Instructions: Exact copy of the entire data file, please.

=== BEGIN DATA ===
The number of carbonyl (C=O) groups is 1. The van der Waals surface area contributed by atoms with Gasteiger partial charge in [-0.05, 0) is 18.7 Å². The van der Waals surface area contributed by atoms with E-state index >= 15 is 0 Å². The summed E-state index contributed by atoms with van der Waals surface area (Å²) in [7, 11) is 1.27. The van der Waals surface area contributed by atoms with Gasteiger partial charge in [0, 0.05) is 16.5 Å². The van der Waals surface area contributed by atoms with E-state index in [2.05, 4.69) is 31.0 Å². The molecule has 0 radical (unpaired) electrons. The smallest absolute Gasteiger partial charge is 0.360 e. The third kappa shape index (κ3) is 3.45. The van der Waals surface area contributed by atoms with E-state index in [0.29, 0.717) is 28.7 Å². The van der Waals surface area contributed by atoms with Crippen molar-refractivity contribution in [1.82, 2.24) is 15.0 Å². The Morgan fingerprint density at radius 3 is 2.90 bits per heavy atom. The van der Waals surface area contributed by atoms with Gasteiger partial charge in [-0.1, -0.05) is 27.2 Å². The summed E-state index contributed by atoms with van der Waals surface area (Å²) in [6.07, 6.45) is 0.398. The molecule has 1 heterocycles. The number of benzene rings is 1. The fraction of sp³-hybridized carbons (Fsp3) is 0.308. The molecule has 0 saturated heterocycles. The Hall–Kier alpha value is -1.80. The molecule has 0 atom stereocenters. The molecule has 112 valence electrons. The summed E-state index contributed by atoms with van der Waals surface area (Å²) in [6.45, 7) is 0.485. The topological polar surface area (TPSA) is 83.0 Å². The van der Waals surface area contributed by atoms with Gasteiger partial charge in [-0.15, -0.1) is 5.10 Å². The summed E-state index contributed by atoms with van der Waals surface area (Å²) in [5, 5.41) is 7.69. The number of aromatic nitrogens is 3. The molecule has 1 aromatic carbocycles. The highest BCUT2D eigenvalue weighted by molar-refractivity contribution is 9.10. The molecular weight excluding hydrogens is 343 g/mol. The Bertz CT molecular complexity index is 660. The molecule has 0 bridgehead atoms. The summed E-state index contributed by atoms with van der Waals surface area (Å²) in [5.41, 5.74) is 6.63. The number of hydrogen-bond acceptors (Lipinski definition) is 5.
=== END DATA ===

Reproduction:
The number of carbonyl (C=O) groups is 1. The van der Waals surface area contributed by atoms with Gasteiger partial charge in [-0.05, 0) is 18.7 Å². The van der Waals surface area contributed by atoms with E-state index >= 15 is 0 Å². The summed E-state index contributed by atoms with van der Waals surface area (Å²) in [7, 11) is 1.27. The van der Waals surface area contributed by atoms with Gasteiger partial charge in [0, 0.05) is 16.5 Å². The van der Waals surface area contributed by atoms with E-state index in [2.05, 4.69) is 31.0 Å². The molecule has 0 radical (unpaired) electrons. The smallest absolute Gasteiger partial charge is 0.360 e. The third kappa shape index (κ3) is 3.45. The van der Waals surface area contributed by atoms with E-state index in [0.29, 0.717) is 28.7 Å². The van der Waals surface area contributed by atoms with Crippen molar-refractivity contribution in [1.82, 2.24) is 15.0 Å². The Morgan fingerprint density at radius 3 is 2.90 bits per heavy atom. The van der Waals surface area contributed by atoms with Gasteiger partial charge in [-0.1, -0.05) is 27.2 Å². The summed E-state index contributed by atoms with van der Waals surface area (Å²) in [6.07, 6.45) is 0.398. The molecule has 1 heterocycles. The number of benzene rings is 1. The fraction of sp³-hybridized carbons (Fsp3) is 0.308. The molecule has 0 saturated heterocycles. The Hall–Kier alpha value is -1.80. The molecule has 0 atom stereocenters. The molecule has 112 valence electrons. The summed E-state index contributed by atoms with van der Waals surface area (Å²) in [6.45, 7) is 0.485. The topological polar surface area (TPSA) is 83.0 Å². The van der Waals surface area contributed by atoms with Gasteiger partial charge in [-0.15, -0.1) is 5.10 Å². The summed E-state index contributed by atoms with van der Waals surface area (Å²) in [5, 5.41) is 7.69. The number of aromatic nitrogens is 3. The molecule has 1 aromatic carbocycles. The highest BCUT2D eigenvalue weighted by molar-refractivity contribution is 9.10. The molecular weight excluding hydrogens is 343 g/mol. The Bertz CT molecular complexity index is 660. The molecule has 0 bridgehead atoms. The summed E-state index contributed by atoms with van der Waals surface area (Å²) in [5.41, 5.74) is 6.63. The number of hydrogen-bond acceptors (Lipinski definition) is 5.